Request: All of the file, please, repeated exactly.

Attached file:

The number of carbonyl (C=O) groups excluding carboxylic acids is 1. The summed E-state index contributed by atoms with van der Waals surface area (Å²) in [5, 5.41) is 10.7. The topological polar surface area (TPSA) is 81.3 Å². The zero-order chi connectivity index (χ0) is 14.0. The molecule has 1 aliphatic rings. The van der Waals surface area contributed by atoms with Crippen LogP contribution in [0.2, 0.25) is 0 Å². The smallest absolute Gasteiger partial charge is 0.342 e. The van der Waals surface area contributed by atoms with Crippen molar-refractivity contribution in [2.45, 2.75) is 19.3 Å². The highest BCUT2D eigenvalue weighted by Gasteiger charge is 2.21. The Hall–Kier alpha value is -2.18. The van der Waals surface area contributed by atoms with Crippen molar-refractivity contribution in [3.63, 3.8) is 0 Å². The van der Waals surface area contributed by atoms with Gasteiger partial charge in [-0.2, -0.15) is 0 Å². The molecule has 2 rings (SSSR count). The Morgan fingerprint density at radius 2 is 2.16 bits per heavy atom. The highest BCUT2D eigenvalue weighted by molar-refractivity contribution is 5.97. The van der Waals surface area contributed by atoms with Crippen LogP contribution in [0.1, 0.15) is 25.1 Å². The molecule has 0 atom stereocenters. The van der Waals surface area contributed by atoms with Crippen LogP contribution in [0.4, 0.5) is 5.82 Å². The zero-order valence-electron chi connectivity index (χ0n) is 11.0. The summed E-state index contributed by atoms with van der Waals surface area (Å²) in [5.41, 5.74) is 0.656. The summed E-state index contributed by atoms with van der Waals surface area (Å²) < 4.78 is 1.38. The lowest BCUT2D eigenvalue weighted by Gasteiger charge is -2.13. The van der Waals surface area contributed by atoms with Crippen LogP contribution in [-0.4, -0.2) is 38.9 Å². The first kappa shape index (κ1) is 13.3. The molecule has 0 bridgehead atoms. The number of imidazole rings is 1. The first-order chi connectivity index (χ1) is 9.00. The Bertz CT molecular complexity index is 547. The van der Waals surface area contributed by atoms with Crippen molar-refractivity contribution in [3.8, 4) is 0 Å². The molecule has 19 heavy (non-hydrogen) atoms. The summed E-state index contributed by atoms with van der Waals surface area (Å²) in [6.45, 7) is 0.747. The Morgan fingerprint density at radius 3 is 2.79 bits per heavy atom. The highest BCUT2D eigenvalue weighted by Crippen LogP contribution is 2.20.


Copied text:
The number of carbonyl (C=O) groups excluding carboxylic acids is 1. The summed E-state index contributed by atoms with van der Waals surface area (Å²) in [5, 5.41) is 10.7. The topological polar surface area (TPSA) is 81.3 Å². The zero-order chi connectivity index (χ0) is 14.0. The molecule has 1 aliphatic rings. The van der Waals surface area contributed by atoms with Crippen LogP contribution in [0.2, 0.25) is 0 Å². The smallest absolute Gasteiger partial charge is 0.342 e. The van der Waals surface area contributed by atoms with Crippen molar-refractivity contribution in [2.45, 2.75) is 19.3 Å². The highest BCUT2D eigenvalue weighted by Gasteiger charge is 2.21. The Hall–Kier alpha value is -2.18. The van der Waals surface area contributed by atoms with Crippen molar-refractivity contribution in [3.63, 3.8) is 0 Å². The van der Waals surface area contributed by atoms with Gasteiger partial charge in [-0.2, -0.15) is 0 Å². The molecule has 2 rings (SSSR count). The Morgan fingerprint density at radius 2 is 2.16 bits per heavy atom. The highest BCUT2D eigenvalue weighted by molar-refractivity contribution is 5.97. The van der Waals surface area contributed by atoms with Crippen LogP contribution in [0.1, 0.15) is 25.1 Å². The molecule has 0 atom stereocenters. The van der Waals surface area contributed by atoms with Crippen LogP contribution in [0.4, 0.5) is 5.82 Å². The zero-order valence-electron chi connectivity index (χ0n) is 11.0. The summed E-state index contributed by atoms with van der Waals surface area (Å²) in [5.41, 5.74) is 0.656. The summed E-state index contributed by atoms with van der Waals surface area (Å²) < 4.78 is 1.38. The lowest BCUT2D eigenvalue weighted by Gasteiger charge is -2.13. The van der Waals surface area contributed by atoms with Crippen LogP contribution in [-0.4, -0.2) is 38.9 Å². The first kappa shape index (κ1) is 13.3. The molecule has 0 bridgehead atoms. The number of imidazole rings is 1. The first-order chi connectivity index (χ1) is 9.00. The Bertz CT molecular complexity index is 547. The van der Waals surface area contributed by atoms with Crippen molar-refractivity contribution in [3.8, 4) is 0 Å². The molecule has 19 heavy (non-hydrogen) atoms. The summed E-state index contributed by atoms with van der Waals surface area (Å²) in [6.45, 7) is 0.747. The Morgan fingerprint density at radius 3 is 2.79 bits per heavy atom. The highest BCUT2D eigenvalue weighted by Crippen LogP contribution is 2.20.